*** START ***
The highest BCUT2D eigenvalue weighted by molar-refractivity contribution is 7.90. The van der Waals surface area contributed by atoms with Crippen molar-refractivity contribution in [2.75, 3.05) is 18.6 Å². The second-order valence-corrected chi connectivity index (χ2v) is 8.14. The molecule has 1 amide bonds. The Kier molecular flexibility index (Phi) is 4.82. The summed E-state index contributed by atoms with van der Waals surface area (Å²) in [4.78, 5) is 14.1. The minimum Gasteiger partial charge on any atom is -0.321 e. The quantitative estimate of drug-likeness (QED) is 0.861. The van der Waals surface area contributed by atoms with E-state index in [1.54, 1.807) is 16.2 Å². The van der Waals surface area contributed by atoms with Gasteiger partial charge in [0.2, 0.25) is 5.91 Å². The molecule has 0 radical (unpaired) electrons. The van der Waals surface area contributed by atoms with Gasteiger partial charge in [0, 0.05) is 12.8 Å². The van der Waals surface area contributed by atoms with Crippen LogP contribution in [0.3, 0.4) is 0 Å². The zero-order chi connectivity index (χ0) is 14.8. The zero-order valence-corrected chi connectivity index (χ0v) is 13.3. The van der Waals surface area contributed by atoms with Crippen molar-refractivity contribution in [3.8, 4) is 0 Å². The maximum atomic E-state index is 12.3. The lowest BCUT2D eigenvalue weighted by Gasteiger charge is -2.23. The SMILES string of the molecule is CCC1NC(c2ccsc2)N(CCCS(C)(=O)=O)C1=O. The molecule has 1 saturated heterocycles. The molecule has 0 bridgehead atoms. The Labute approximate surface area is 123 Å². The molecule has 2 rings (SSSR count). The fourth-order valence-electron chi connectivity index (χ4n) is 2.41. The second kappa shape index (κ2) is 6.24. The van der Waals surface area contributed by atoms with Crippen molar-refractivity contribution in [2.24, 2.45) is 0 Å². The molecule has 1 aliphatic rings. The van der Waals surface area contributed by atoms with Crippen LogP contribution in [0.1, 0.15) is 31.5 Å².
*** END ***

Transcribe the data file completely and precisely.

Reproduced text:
The highest BCUT2D eigenvalue weighted by molar-refractivity contribution is 7.90. The van der Waals surface area contributed by atoms with Crippen molar-refractivity contribution in [2.75, 3.05) is 18.6 Å². The second-order valence-corrected chi connectivity index (χ2v) is 8.14. The molecule has 1 amide bonds. The Kier molecular flexibility index (Phi) is 4.82. The summed E-state index contributed by atoms with van der Waals surface area (Å²) in [4.78, 5) is 14.1. The minimum Gasteiger partial charge on any atom is -0.321 e. The quantitative estimate of drug-likeness (QED) is 0.861. The van der Waals surface area contributed by atoms with E-state index in [1.54, 1.807) is 16.2 Å². The van der Waals surface area contributed by atoms with Gasteiger partial charge in [0.2, 0.25) is 5.91 Å². The molecule has 0 radical (unpaired) electrons. The van der Waals surface area contributed by atoms with Gasteiger partial charge in [0, 0.05) is 12.8 Å². The van der Waals surface area contributed by atoms with Crippen LogP contribution in [0.3, 0.4) is 0 Å². The zero-order chi connectivity index (χ0) is 14.8. The zero-order valence-corrected chi connectivity index (χ0v) is 13.3. The van der Waals surface area contributed by atoms with Crippen molar-refractivity contribution in [3.8, 4) is 0 Å². The maximum atomic E-state index is 12.3. The lowest BCUT2D eigenvalue weighted by Gasteiger charge is -2.23. The SMILES string of the molecule is CCC1NC(c2ccsc2)N(CCCS(C)(=O)=O)C1=O. The molecule has 1 saturated heterocycles. The molecule has 0 bridgehead atoms. The Labute approximate surface area is 123 Å². The molecule has 2 rings (SSSR count). The fourth-order valence-electron chi connectivity index (χ4n) is 2.41. The second kappa shape index (κ2) is 6.24. The van der Waals surface area contributed by atoms with Crippen molar-refractivity contribution in [2.24, 2.45) is 0 Å². The molecule has 1 aliphatic rings. The van der Waals surface area contributed by atoms with Crippen LogP contribution in [0.1, 0.15) is 31.5 Å².